Austin's Pollen Bomb and Climate Change Bunkum

At The Atlantic's CityLab, Kriston Capps has an article on how "A 'Pollen Bomb' Drops on Texas Cities." The situation sounds apocalyptic:

"No lie: The worst place to spend the holidays is Austin, Texas. You might think that ringing in the New Year with good music and a margarita on your favorite patio bar would make the town the envy of the nation, but you'd be mistaken. The weather's warm, but it brings with it the dreaded 'cedar fever.'

While the rest of the nation is struggling with sniffles and flus, Central Texans get whacked in the noses by the reproductive overachievers of the region. The mountain cedar is the Dallas Cowboys of juniper trees: A triple-threat offense against which there is no defense. Mountain-cedar pollen isn't just any ol' pollen. Research has shown that a specific protein coat makes this pollen more intolerable than most.

So I sneezed in sympathy when I read the news that the holiday pollen allergy season is upon Texas, and it's worse than ever this year. Why? The reason may be climate change. Brandon Morse explains what the 'pollen bomb' means:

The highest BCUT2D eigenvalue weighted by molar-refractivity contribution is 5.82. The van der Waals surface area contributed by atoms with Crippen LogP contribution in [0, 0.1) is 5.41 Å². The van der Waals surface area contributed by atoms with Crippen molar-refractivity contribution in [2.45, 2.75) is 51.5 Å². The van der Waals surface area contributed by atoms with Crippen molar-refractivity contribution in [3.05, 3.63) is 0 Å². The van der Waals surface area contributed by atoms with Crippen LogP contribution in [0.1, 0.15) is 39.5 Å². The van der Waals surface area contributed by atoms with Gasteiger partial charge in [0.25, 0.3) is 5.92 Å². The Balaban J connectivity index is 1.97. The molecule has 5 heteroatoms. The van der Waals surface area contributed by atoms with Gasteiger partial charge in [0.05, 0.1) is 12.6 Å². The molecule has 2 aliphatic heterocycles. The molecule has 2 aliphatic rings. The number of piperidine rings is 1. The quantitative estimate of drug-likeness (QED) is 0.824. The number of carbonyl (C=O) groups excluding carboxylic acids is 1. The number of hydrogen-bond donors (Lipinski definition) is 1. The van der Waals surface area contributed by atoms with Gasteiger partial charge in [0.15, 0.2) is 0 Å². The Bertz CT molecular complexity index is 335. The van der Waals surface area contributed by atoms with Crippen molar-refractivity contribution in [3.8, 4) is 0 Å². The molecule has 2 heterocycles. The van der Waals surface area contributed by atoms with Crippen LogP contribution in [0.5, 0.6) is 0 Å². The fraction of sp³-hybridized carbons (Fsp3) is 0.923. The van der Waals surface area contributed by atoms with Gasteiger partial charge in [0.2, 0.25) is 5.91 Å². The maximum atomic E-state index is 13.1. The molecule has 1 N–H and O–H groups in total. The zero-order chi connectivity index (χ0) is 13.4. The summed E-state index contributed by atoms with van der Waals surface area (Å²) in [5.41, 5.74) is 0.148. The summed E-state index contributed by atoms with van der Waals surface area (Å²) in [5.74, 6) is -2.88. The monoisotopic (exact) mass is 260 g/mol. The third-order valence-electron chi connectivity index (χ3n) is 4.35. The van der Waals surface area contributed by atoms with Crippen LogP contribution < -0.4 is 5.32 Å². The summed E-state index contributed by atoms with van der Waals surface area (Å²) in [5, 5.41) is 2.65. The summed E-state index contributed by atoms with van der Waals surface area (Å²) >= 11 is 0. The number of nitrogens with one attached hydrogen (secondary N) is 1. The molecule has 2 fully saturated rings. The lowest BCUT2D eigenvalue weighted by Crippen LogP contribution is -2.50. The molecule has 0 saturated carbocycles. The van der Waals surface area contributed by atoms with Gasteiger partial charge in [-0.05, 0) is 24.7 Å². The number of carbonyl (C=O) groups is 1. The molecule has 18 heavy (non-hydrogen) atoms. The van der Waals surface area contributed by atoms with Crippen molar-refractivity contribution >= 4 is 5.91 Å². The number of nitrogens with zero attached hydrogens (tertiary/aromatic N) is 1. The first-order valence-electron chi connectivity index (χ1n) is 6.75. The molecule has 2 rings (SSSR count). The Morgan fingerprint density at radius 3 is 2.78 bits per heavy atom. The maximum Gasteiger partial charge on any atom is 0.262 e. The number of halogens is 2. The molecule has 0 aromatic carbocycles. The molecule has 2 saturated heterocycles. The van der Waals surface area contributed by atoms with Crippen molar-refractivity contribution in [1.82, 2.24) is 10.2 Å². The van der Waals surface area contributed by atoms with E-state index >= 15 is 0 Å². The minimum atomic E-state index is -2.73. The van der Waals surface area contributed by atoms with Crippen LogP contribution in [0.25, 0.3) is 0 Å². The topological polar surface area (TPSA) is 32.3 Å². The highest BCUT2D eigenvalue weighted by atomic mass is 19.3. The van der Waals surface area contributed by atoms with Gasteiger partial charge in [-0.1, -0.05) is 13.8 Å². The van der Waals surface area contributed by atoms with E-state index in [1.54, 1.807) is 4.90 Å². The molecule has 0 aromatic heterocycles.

'The sudden arrival of pollen happened overnight after the trees were treated to a much colder, and wetter, December than usual.

KVUE, the news station within Austin, says they counted over 3,000 grains per cubic meter under a microscope, a number professional allergists say they haven't seen before Christmas ... ever. What's more, experts seem to be in agreement that it's only going to get much worse in what is being called a 'tidal wave of cedar pollen.' Weirdly, this description isn't too far off the mark. The orangish dust coming off these mountain junipers is doing so in wafts, making it look like the trees in the hills are smoking.'

While that's a terrifying forecast for allergy-sufferers like myself, it's maybe not unprecedented. According to the Fort Worth Star-Telegram, last January, the pollen count climbed to 16,675 grains per cubic meter in Austin, the highest level recorded in 16 years. It reached even higher in San Antonio (22,670). January 2014 saw the second-highest pollen levels in Central Texas history."

So, a colder and wetter than usual December in Austin -- caused by climate change -- led to the pollen bomb?